Jesus’s delight is in the fear of the Lord, how much more then does he want his disciples to delight in the fear of the Lord? He wants you and I to have a right perspective on life. It looks like people have all the control. There is always a war going on somewhere in the world. You cannot watch the news without hearing of someone being killed by someone else. What’s even more, Christians are still being persecuted and killed in several parts of the world simply because they profess faith in Jesus Christ. It looks like God is not in control. But that’s not the truth. Jesus says the way to overcome the fear of death is with the fear of God. No matter what it looks like, there’s only one boss in the world, and it’s not a president, it’s not a king, it’s not a general, it’s Jesus!
puts it this way,
Proverbs 29:25 ESV
The fear of man lays a snare, but whoever trusts in the Lord is safe.
Why? Jesus gives two reasons in vv. 28-29. The Lord can destroy body and soul in hell. This is fear for the persecutors, not for the disciples. This fear is for those who don’t respond favorably to Jesus’ message. Those who fear people more than the Lord lay a snare because the Lord gets the last word. The second reason is in v. 29, and this one is for Jesus’ disciples. “Aren’t two sparrows sold for a penny? Not one of those sparrows falls to the ground apart from your Father. And you all, even the hairs of your head are numbered.” When was the last time you noticed a sparrow dying? For some of us in here, like me, I’m not going to ask when was the last time you noticed the number of hairs on your head. The point Jesus is making with his disciples is that your heavenly Father has a deep concern about details in this world that you don’t even stop to think about. So, he says for the third time in v. 31, “Fear not. Don’t you realize that you’re of more value than many sparrows?” Don’t you realize how deep the Father’s love for you is? Don’t you realize where the center of your joy must be? I call my disciples into this world to be on mission with me and for me. And that means serving others by bringing the healing message of the gospel by word and deed together into broken people and broken places. But the center of your rest cannot be the praise of people. Because the gospel is not good news until it is received and believed by people. And when it is rejected by people, that rejection often brings hostility along with it. Therefore, your center must be in the deep and abiding love of your Father in heaven.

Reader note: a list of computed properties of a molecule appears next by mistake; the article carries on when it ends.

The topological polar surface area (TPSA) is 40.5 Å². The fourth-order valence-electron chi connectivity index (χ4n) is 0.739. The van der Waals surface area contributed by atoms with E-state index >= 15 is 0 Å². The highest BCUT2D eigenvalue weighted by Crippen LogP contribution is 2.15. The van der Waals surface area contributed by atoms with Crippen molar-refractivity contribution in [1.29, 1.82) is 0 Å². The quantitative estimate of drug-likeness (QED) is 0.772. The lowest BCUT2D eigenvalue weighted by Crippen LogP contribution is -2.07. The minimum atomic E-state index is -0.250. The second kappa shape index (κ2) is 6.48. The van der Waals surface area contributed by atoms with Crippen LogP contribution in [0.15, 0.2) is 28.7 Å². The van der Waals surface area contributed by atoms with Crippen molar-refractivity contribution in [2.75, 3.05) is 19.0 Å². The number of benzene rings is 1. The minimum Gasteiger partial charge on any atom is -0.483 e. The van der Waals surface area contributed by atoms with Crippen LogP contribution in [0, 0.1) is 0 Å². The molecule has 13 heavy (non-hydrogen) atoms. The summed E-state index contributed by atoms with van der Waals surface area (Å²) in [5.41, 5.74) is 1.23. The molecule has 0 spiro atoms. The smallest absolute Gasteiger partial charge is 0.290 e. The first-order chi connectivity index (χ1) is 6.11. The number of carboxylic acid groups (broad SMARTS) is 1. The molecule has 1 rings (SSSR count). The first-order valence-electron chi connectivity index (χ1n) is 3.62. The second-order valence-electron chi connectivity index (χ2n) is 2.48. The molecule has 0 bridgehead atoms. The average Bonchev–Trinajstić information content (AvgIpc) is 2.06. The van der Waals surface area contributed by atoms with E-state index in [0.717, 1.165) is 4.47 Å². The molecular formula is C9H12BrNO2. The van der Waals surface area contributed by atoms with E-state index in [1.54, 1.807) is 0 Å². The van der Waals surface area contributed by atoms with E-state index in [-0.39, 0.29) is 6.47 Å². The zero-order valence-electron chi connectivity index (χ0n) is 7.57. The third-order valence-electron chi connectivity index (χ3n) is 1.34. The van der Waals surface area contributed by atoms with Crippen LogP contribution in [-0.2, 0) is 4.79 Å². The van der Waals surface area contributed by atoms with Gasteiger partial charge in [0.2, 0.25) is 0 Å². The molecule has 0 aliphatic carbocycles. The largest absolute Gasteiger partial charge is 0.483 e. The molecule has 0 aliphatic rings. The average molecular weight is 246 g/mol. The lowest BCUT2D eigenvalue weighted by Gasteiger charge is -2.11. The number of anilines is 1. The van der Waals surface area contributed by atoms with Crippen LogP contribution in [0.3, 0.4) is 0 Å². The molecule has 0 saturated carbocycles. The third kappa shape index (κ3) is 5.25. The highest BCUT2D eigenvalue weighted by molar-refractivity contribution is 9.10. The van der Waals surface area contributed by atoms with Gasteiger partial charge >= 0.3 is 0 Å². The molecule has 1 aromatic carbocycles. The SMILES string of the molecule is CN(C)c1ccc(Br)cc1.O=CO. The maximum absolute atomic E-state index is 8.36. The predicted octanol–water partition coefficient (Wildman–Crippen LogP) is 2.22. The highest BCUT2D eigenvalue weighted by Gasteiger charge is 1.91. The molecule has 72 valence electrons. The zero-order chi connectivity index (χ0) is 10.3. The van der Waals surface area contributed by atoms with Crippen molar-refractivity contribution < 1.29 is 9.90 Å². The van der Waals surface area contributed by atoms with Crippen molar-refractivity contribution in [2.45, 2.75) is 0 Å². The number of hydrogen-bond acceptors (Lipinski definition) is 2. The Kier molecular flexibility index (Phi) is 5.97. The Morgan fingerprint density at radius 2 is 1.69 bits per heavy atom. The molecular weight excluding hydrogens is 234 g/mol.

Division

Jesus presses this point even further in the last few verses of our text. These are perhaps the most difficult for us to really embrace. Jesus goes from talking about duplication, to dread, and now to division. Jesus is the Prince of Peace. And yet, he says to his disciples in v. 34,
Matthew 10:34 ESV
“Do not think that I have come to bring peace to the earth. I have not come to bring peace, but a sword.
Understand the immediate context. There was an expectation in Israel that when the Messiah came he would usher in an era of peace, prosperity, and faithfulness. The mountains would drip sweet wine, and the hills would flow with sweet wine Amos said in 9:13. The Lord was going to restore the fortunes of Israel and they would plant vineyards and drink their wine, and make gardens and eat their fruit. They would never be uprooted again. Jesus has come saying, “The kingdom of heaven is upon you.” He’s is healing and restoring people by the finger of God. He gives this authority to his apostles. So, the era of peace and prosperity must have started.